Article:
Divorce is always good news. I know that sounds weird, but it’s true, because no good marriage has ever ended in divorce. That would be sad. If two people were married and…they just had a great thing, and then they got divorced, that would be really sad. But that has happened zero times.

— Louis C.K.

A few years ago, when I was in the midst of my very very difficult and horrible divorce, I did a lot of reading about divorce, loss and grief. I learned that divorce is like a death and — in some ways worse — because the pain of betrayal and hurt is so intense. When once you were partners and lovers — now you feel like enemies. And it hurts. A lot. Read More →

In October, 2004, my mother nearly died. All her organs were failing and it seemed unlikely that she would last more than a few days in the hospital where she had been for several weeks. I remembered a friend of mine was a volunteer at a wonderful hospice, Jacob Perlow Hospice at Beth Israel Hospital, and I called my friend to ask how to get my mother admitted for hospice care. It seemed crazy to think about moving her at that point, but I couldn’t shake the feeling that normal hospital procedures were torturing her. If my mother was to die, I wanted her to die in peace.

The doctor who came to the hospital to examine her called me afterward and said, “I don’t think I’ve ever seen anyone more in need of hospice care. She is going to be transferred immediately.” Read More →

Zoe jumping from the plane

“Our own suffering, if we turn toward it, can open us up to a loving relationship with the world.” — Pema Chodron

Whenever I hit a valley in my life and I feel hopeless or worried, somehow if I can lean into it, sit with it, turn toward it, it always seems to pass.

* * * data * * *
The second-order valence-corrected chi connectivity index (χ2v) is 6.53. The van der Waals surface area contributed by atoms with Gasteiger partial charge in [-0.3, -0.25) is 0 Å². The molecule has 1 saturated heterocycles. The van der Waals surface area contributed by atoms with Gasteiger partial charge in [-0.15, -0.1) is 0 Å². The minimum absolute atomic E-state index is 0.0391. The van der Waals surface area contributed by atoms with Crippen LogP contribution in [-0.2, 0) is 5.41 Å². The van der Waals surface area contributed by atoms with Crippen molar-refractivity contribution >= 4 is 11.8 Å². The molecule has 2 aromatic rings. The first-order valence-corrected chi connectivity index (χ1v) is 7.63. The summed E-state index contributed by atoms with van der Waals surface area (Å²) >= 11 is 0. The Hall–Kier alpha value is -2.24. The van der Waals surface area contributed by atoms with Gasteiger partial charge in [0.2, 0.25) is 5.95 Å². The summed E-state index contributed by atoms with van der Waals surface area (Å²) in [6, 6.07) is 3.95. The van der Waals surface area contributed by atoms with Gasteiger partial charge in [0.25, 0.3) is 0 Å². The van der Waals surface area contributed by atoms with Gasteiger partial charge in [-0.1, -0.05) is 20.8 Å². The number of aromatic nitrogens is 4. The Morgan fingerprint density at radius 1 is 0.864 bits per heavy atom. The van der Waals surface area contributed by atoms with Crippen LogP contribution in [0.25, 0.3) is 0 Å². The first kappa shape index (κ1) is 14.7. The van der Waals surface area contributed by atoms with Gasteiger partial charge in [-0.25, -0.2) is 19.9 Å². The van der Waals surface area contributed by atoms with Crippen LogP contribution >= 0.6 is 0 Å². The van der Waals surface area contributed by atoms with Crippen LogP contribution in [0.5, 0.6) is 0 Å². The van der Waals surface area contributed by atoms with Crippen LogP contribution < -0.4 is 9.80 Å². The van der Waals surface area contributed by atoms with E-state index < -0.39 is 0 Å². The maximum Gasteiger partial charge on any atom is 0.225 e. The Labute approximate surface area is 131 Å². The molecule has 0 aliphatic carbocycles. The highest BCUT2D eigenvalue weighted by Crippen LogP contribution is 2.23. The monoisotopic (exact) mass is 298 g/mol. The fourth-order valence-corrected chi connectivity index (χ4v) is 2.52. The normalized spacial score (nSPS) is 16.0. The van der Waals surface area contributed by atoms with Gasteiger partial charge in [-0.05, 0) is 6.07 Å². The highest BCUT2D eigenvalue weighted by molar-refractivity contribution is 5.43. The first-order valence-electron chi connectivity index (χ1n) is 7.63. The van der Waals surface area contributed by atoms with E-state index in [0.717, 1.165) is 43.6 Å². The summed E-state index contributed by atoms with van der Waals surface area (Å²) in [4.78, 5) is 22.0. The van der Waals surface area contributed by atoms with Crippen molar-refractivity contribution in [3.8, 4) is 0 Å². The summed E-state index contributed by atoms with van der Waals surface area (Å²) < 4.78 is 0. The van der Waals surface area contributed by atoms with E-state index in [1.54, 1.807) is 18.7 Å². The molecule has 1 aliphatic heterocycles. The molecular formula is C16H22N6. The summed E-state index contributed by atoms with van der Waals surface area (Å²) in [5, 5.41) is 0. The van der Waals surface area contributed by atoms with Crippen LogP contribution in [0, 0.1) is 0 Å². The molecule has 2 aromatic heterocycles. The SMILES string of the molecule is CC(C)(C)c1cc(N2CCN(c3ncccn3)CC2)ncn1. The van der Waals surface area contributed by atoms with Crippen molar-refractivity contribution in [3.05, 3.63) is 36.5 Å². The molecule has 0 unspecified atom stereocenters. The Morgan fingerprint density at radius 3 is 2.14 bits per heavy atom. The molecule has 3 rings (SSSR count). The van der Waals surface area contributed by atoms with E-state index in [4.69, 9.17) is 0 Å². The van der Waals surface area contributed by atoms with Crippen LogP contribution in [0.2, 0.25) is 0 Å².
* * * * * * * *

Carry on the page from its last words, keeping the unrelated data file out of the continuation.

This is an example of what I mean. Say you’re on an airplane about to jump out and you’re attached to a very tall, handsome (or beautiful) instructor. You’ve learned everything you need to learn before getting in the plane and it takes off and you’re okay and then suddenly it’s your turn to jump and you refuse to move. Read More →

One night, a few years ago, I went to a party for a professional organization I am a member of. Most people there were getting pretty drunk, feeling the effects of the lousy economy. I saw an old friend of mine, someone I hadn’t seen in many years. He flirted with me and told me, “I’m married and I’m miserable. I hate my wife and I hate my life.” I was a bit shocked at his honesty, but I had to admit I wasn’t particularly happy either. He also told me that he’d had a crush on me when we were young — would I have dated him back then? I lied and said, “Oh, yes. I would have dated you.” Truthfully, I wasn’t particularly interested in him way back then. But now, he had evolved into a mature, attractive man, with a lovely sense of humor, and I was interested. In fact, I went home and had my first erotic dream in a long time — and it was about him. Read More →

But listen to me
For one moment quit being sad

Hear blessings dropping their blossoms all around you.

Rumi

Every morning when I wake up these days, I find I am in various states of sadness, hopelessness, despair, discontent. And every morning I have a practice of reading, writing and meditating.

This is where I find God. Okay, before you stop reading or think I’m nuts, I honestly don’t know what I mean by God. I certainly don’t mean the kind of God who’s sitting in a big throne somewhere, looking down, but I do mean something, some kind of force that is greater than myself, kind of like “let the force be with you” thing. Because, when I do let go and let God, I find answers. Daily.

Read More →